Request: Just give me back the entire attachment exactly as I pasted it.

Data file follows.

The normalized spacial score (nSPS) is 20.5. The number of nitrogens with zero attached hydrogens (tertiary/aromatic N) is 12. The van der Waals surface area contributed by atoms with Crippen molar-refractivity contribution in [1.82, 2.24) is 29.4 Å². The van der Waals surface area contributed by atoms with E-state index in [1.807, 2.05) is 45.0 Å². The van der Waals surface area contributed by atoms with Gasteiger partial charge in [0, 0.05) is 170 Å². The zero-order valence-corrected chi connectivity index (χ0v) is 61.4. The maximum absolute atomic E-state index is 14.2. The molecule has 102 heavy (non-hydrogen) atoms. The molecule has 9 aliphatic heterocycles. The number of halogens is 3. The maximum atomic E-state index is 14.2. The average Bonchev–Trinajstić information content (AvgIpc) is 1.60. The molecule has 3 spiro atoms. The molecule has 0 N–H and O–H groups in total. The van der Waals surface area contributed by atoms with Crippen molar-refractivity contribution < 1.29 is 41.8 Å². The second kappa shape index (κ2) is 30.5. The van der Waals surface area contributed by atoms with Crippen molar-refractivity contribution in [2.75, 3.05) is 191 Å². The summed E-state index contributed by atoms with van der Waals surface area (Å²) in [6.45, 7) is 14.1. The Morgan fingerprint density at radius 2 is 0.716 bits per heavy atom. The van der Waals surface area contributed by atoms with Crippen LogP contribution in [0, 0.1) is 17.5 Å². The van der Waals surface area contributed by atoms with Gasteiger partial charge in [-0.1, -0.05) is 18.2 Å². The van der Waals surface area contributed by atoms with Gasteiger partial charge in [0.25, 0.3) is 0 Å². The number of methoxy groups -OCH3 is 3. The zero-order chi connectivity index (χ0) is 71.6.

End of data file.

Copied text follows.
The normalized spacial score (nSPS) is 20.5. The number of nitrogens with zero attached hydrogens (tertiary/aromatic N) is 12. The van der Waals surface area contributed by atoms with Crippen molar-refractivity contribution in [1.82, 2.24) is 29.4 Å². The van der Waals surface area contributed by atoms with E-state index in [1.807, 2.05) is 45.0 Å². The van der Waals surface area contributed by atoms with Gasteiger partial charge in [0, 0.05) is 170 Å². The zero-order valence-corrected chi connectivity index (χ0v) is 61.4. The maximum absolute atomic E-state index is 14.2. The molecule has 102 heavy (non-hydrogen) atoms. The molecule has 9 aliphatic heterocycles. The number of halogens is 3. The maximum atomic E-state index is 14.2. The average Bonchev–Trinajstić information content (AvgIpc) is 1.60. The molecule has 3 spiro atoms. The molecule has 0 N–H and O–H groups in total. The van der Waals surface area contributed by atoms with Crippen molar-refractivity contribution < 1.29 is 41.8 Å². The second kappa shape index (κ2) is 30.5. The van der Waals surface area contributed by atoms with Crippen molar-refractivity contribution in [2.75, 3.05) is 191 Å². The summed E-state index contributed by atoms with van der Waals surface area (Å²) in [6.45, 7) is 14.1. The Morgan fingerprint density at radius 2 is 0.716 bits per heavy atom. The van der Waals surface area contributed by atoms with Crippen LogP contribution in [0, 0.1) is 17.5 Å². The van der Waals surface area contributed by atoms with Gasteiger partial charge in [-0.1, -0.05) is 18.2 Å². The van der Waals surface area contributed by atoms with Gasteiger partial charge in [0.25, 0.3) is 0 Å². The number of methoxy groups -OCH3 is 3. The zero-order chi connectivity index (χ0) is 71.6.